The Lord Will Be Your Everlasting Light (A Study in Isaiah)

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The sun shall no longer be your light by day, nor for brightness shall the moon give light to you by night; but the Lord will be your everlasting light, and your God will be your glory. 20 Your sun shall no more go down, or your moon withdraw itself; for the Lord will be your everlasting light, and your days of mourning shall be ended. 21 Your people shall all be righteous; they shall possess the land forever. They are the shoot that I planted, the work of my hands, so that I might be glorified. 22 The least of them shall become a clan, and the smallest one a mighty nation; I am the Lord; in its time I will accomplish it quickly. (Isaiah 60:19–22)

In these final words in the chapter, the prophecy moves to an even more lyrical level that it had been previously. Clearly, here, we are talking about last things—the age to come. This is confirmed by the way the Revelation of Saint John clearly makes use of this same language (Rev. 21:22–26). Both passages speak of the wonder of that time when we will no longer need created light, because uncreated Light will manifest itself in undimmed form. No longer will there be any night, and no oppressors will remain, so the gates of that city will never need to be closed (see v. 11 above, and Revelation 21:25). The time for mourning will be over; mourning over injustice and death and oppression will be gone forever. What wonderful thoughts, what a hope to look forward to!

Notice the personal pronouns in verses 19–21. Yahweh is not merely the Light, but your Light. Nor is God merely glorious, but he is your glory. This language is emphasizing once more the profoundly personal relationship God wants to have with us. As the phrase “the Holy One of Israel” speaks of Yahweh’s amazing condescension in being willing to belong to the people of Israel, so here he wants to be the Light and the glory of each one of us. What does that mean? For him to be your Light means that he will enable you to recognize his truth and to walk in it. For him to be your glory means that you no longer have to struggle to gain significance and recognition, but can give up that struggle with a sigh of relief, knowing that it is as you give yourself up to God, his reality and honor will invade your life, and you will find your true self in him and in his service. We will be a “shoot” that he has planted (v. 21), one that the world may well call worthless, but one that has eternal worth in him. In that light, each of us will become greater and be worth more than we could ever imagine (v. 22). As God gives his glory to us, we in turn will glorify him; as he makes us more real, our lives will demonstrate his reality more fully.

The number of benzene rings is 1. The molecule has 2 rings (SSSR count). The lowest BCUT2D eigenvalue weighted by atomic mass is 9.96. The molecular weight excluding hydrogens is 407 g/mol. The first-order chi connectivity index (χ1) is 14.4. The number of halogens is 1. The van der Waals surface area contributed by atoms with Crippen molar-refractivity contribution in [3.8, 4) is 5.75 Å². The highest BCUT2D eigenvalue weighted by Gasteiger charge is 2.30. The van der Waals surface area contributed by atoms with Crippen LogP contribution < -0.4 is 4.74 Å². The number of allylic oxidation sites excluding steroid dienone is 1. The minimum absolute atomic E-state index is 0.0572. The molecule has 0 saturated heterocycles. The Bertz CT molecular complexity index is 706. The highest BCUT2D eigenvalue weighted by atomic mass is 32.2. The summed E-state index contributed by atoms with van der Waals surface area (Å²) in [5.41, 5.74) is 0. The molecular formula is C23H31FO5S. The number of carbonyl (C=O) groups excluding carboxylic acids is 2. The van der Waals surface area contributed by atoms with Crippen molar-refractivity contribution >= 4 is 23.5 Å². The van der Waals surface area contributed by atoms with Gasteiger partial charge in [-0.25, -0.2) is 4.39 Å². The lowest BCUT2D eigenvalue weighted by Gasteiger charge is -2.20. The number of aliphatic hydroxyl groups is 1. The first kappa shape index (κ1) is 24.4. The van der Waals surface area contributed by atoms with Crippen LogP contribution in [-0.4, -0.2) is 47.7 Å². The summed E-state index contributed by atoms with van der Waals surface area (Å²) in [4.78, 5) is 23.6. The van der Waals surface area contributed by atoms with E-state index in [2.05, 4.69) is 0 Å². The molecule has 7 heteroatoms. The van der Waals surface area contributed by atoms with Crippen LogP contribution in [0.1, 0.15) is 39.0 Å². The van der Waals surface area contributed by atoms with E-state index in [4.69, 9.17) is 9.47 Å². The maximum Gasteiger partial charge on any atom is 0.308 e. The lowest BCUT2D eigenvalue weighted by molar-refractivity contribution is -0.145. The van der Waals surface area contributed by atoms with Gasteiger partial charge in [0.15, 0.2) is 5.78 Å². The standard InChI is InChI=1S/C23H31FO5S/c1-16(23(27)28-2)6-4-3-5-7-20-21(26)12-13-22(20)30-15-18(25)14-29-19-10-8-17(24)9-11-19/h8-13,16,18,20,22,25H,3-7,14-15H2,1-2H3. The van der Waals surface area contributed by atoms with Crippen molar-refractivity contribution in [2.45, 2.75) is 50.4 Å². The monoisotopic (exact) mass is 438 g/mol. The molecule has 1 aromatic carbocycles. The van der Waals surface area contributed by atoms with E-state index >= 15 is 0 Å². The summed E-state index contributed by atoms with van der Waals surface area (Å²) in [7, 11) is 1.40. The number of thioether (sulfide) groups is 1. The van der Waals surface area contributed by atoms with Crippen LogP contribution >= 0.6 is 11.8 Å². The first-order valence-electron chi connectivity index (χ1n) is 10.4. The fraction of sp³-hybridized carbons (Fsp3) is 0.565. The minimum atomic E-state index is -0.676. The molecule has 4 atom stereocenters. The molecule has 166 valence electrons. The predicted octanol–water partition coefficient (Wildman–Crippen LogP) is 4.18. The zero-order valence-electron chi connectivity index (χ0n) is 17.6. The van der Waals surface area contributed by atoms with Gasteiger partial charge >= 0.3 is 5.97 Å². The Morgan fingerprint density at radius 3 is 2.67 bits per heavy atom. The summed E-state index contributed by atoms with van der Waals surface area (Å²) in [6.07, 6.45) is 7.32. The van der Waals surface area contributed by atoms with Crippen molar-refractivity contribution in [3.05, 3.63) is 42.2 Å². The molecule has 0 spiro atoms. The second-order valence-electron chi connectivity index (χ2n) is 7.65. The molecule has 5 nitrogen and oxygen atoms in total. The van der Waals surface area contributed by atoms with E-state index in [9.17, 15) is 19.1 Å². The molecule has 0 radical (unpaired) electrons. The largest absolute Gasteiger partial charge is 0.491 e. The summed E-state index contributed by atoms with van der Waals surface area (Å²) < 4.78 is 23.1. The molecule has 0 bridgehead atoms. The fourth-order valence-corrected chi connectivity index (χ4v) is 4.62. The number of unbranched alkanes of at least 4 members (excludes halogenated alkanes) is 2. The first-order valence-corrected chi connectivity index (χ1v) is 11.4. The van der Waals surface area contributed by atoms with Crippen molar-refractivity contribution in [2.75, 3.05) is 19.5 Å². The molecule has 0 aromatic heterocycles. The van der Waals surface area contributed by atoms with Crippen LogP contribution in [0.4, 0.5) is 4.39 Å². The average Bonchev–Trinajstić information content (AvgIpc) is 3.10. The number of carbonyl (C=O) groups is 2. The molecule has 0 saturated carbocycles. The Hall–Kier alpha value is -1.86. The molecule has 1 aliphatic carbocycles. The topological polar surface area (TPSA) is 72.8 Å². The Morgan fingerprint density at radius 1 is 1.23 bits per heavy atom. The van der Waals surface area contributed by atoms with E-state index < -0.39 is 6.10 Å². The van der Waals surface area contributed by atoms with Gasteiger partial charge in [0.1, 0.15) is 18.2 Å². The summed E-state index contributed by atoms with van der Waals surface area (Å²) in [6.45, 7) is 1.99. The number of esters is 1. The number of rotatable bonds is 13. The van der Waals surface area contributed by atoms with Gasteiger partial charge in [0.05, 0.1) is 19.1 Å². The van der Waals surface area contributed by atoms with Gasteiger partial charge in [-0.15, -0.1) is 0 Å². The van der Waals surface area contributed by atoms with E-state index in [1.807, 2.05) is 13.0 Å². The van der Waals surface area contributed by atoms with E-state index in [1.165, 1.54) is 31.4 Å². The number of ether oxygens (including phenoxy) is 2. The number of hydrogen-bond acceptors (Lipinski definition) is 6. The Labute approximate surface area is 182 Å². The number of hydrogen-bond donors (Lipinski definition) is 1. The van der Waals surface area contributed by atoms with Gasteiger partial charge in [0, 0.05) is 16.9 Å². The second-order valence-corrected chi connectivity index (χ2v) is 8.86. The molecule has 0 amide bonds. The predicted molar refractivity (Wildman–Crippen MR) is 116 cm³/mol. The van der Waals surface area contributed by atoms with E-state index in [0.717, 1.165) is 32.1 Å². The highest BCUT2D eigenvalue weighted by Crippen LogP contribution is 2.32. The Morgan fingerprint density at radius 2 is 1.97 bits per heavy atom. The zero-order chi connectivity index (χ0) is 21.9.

In this light, the opening statement of verse 21 is important. How do we glorify God? We do so by manifesting his character in our lives, by doing what is right. This is not something we do on our own, thus glorifying ourselves. God plants us and nourishes us, and his character springs up in us as we cooperate with him. Jesus uses a similar figure when he identifies himself as the vine and us as the branches (John 15:1–6). On the one hand, the vine would die if it had no branches, but on the other, the branches are dead if they are cut off from the vine. We live and produce divine fruit only because of our attachment to him, but it is through us that his fruit is picked by the world.

1. What is the great danger in the self-esteem movement?

2. What is the great danger in a theology that says we are only considered by God to be righteous because of Jesus’ sacrifice for us, but that we can never actually be righteous in our daily lives?

3. How does God manifest his glory in our lives?

The Bible study The Book of Isaiah: Part III (Chapters 56-66) is now available from our store. If you enjoyed this entry, you’ll appreciate the profound lessons that can be learned from Dr. John Oswalt’s exposition of this important text. This third part concludes his teaching through what’s often called the “Fifth Gospel,” which expounds the heart of God’s plan of salvation for the entire world. In the book of Isaiah we see a promise from God to make all things new and give his people new hearts. Get multiple copy discounts in order to start group studies, and preview the video element below. View this study in our store here.

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Dr. John Oswalt is Visiting Distinguished Professor of Old Testament at Asbury Theological Seminary. His expertise is in Old Testament studies, Hebrew language, and Hebrew religion. His writings have appeared in Bible encyclopedias, scholarly journals and popular religious periodicals, and is a leading scholar on the book of Isaiah. He is married to the former Karen Kennedy, and they have three children and two grandchildren.

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